Quick: What kind of dog is that?
Using its scruffy face, plump black nose and blondish fur as clues, you might guess that it's part or all Wheaten terrier. And that might lead you to think this dog, being of the vermin-catching terrier stock, would like to chase other animals.
But according to a DNA test by researchers at the University of Massachusetts and the Broad Institute, this dog, a male named Hubble, is a poodle-golden retriever hybrid known as a "goldendoodle," plus some dashes of other breeds that share ancestry with those two.
Unlike terriers, this crossbreed is said to have a low "prey drive."
The heritage of Hubble, the pet of a U-Mass. medical school professor, is just one small slice of a large study on the genetics of dog behavior.
But the researchers and dog behaviorists behind it want to know whether ordinary people can guess his bloodlines by looking at his photo — because what we think dogs are made of influences our expectations of them, and those in turn can influence the animals' behavior.
To find out, they've just launched an online quiz called "Mutt Mix." If you've got some time — and with around 40 dogs to scrutinize, it does take time — you can log on and test your breed-guessing abilities.
"We're pretty sure everyone is going to be wrong," said Marjorie Alonso, executive director of the International Association of Animal Behavior Consultants, a partner in the project.
But that's okay, Alonso clarified: "We have been. None of us have been right about anything."
Mutt Mix is an offshoot of a bigger canine genetics study called Darwin's Dogs.
Researchers led by Elinor Karlsson, a professor of bioinformatics and integrative biology, are collecting saliva samples from thousands of U.S. dogs and owner-completed questionnaires about the pets.
The questionnaires, designed with Alonso and her colleagues, focus on well-established mental disorders as well as behaviors that have been selected by humans, such as retrieving.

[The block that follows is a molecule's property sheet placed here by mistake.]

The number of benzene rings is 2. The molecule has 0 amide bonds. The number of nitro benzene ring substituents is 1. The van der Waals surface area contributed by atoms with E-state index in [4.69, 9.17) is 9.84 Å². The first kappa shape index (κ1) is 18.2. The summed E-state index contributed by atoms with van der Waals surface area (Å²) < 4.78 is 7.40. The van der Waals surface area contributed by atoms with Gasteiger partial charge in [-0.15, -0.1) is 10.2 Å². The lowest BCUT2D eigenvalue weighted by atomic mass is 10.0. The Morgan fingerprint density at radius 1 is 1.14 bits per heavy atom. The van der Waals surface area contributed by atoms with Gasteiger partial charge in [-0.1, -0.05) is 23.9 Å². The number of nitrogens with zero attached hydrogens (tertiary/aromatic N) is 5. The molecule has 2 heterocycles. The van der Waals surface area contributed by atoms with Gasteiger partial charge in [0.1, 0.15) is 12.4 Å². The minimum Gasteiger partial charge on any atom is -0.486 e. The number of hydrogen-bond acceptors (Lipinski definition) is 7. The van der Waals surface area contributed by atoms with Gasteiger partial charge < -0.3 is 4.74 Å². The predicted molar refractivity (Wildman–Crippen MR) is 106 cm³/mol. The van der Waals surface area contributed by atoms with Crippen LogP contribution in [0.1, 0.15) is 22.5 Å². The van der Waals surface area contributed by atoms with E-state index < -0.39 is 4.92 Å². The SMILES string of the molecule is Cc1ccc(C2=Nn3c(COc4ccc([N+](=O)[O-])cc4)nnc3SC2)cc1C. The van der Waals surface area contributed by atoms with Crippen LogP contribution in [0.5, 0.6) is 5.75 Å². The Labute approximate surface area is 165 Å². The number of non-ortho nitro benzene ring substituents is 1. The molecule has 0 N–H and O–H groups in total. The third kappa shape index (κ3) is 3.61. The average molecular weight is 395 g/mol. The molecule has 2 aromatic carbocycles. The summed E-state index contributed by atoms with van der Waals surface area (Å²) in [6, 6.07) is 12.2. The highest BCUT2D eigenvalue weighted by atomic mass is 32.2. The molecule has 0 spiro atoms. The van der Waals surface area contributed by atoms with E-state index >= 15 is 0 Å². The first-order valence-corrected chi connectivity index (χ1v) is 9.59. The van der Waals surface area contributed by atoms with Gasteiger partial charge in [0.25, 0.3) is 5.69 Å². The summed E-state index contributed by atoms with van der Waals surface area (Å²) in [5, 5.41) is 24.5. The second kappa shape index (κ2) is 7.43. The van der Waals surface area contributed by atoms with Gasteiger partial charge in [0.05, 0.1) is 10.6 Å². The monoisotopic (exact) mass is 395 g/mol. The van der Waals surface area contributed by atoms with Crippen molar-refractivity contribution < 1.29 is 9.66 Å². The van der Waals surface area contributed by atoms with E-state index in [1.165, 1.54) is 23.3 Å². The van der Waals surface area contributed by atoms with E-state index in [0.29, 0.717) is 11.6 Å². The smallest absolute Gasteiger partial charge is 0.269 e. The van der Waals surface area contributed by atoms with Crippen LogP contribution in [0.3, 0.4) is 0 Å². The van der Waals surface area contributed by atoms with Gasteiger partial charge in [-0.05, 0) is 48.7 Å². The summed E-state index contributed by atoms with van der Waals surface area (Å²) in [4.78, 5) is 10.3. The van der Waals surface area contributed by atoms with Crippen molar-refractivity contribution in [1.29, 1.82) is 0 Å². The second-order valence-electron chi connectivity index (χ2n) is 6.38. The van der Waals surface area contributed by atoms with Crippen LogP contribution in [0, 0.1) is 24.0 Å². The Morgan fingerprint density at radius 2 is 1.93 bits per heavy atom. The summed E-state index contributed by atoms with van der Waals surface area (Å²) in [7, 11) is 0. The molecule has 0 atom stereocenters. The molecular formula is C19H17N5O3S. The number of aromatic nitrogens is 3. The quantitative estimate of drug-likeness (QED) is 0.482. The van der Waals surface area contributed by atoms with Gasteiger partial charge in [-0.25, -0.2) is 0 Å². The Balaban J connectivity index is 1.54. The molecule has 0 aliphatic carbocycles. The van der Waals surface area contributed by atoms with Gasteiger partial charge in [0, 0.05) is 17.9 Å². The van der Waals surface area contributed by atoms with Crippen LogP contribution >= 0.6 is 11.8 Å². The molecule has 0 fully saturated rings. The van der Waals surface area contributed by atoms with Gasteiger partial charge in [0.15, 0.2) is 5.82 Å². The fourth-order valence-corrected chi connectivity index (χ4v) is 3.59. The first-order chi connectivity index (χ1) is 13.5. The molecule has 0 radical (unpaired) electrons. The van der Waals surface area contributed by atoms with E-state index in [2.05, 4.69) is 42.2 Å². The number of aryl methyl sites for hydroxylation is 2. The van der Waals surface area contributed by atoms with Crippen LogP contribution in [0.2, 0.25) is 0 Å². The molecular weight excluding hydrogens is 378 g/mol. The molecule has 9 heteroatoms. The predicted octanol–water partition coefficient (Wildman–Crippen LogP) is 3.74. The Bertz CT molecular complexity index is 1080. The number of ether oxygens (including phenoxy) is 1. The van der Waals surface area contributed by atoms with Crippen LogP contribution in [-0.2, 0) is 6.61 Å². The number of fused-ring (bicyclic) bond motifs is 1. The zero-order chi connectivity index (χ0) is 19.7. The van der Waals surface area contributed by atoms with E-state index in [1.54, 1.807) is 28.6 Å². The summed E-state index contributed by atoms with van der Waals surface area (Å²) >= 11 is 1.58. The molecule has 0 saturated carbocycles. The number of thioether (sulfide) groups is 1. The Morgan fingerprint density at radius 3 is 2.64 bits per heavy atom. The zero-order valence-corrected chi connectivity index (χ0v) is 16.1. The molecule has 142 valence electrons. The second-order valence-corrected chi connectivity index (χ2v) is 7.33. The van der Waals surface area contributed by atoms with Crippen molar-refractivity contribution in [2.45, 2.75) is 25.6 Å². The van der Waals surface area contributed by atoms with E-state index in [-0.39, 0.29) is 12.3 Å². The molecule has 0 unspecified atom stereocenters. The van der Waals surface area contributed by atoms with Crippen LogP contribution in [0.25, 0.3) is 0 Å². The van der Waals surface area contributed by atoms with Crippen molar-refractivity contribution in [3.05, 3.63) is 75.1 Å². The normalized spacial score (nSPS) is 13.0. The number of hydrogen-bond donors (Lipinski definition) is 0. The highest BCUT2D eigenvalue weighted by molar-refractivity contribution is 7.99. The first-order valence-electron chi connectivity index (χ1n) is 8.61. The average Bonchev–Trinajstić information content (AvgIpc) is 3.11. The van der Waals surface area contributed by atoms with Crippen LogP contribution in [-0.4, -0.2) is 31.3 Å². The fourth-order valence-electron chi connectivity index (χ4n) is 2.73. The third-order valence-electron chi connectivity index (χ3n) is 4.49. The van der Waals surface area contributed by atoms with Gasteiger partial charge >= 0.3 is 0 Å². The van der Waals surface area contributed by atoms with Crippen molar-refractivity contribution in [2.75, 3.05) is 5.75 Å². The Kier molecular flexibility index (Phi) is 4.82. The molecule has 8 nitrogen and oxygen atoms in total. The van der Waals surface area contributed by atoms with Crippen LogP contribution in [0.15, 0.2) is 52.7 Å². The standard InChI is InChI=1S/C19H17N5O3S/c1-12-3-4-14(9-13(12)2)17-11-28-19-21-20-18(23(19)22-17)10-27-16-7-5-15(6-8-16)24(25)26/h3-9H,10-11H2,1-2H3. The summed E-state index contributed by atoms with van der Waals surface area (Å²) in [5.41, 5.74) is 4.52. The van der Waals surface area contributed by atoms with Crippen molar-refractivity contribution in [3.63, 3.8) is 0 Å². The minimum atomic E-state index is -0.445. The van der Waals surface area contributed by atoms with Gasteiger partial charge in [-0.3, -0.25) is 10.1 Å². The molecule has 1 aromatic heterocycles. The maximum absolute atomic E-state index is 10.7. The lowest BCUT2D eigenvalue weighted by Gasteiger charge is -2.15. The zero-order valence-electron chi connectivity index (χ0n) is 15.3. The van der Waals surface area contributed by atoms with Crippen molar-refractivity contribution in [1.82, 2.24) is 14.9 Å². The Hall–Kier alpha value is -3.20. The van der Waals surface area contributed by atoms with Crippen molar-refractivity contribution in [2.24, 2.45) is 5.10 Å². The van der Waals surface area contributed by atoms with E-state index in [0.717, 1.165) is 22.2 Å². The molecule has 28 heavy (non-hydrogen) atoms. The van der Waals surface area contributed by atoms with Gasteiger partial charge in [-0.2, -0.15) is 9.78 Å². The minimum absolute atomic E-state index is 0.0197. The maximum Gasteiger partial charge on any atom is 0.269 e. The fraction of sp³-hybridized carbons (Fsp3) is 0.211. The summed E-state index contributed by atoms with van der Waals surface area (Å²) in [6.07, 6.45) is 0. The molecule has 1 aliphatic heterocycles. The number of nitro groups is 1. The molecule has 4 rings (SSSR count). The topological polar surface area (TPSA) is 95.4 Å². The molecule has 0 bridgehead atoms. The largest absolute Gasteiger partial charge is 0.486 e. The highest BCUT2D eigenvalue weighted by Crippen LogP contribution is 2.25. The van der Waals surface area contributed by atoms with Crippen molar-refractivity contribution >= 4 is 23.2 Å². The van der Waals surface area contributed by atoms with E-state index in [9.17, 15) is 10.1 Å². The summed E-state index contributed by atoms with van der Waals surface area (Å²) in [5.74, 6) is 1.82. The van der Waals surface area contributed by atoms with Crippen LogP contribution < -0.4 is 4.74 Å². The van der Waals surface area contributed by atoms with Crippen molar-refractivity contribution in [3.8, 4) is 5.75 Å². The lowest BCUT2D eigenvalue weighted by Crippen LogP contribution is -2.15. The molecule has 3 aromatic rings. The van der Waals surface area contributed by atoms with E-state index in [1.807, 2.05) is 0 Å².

A third focus is on quirks that seem unlikely to have been learned or taught — actions such as crossing paws, tilting heads and eating grass.
Nailing down which genes are associated with specific behaviors could make it easier to identify successful working dogs, Karlsson said, or help owners better deal with challenging pets.
But that's the end goal. Not long after launching this study, Karlsson said, the scientists realized that how a dog acts probably isn't only about training or genes.
"People look at dogs, and they'll see certain breeds in a mutt … and may even treat the dog differently depending on what they think the dog is," Karlsson said. "But the first part of that is: Do people even get it right?"
The Mutt Mix quiz will provide that data, said Karlsson, who conceded she isn't totally sure what role the results will play in their larger project. "Part of being a scientist is you just get to ask fun questions," she said.
Intrigued? There's a caveat: Unlike with most Internet quizzes, you won't get any results until mid-June, after Mutt Mix shuts down.
This is for science, after all, and Karlsson doesn't want leaked answers to create bias in the results. (Hubble and a few other dogs are part of a sample set.)
So quiz-takers will, for now, be analyzing dog photos for the pure fun of it — or the pure frustration. Take this pooch, Maizie:
She's got to be a good bit boxer or American pit bull terrier, right?
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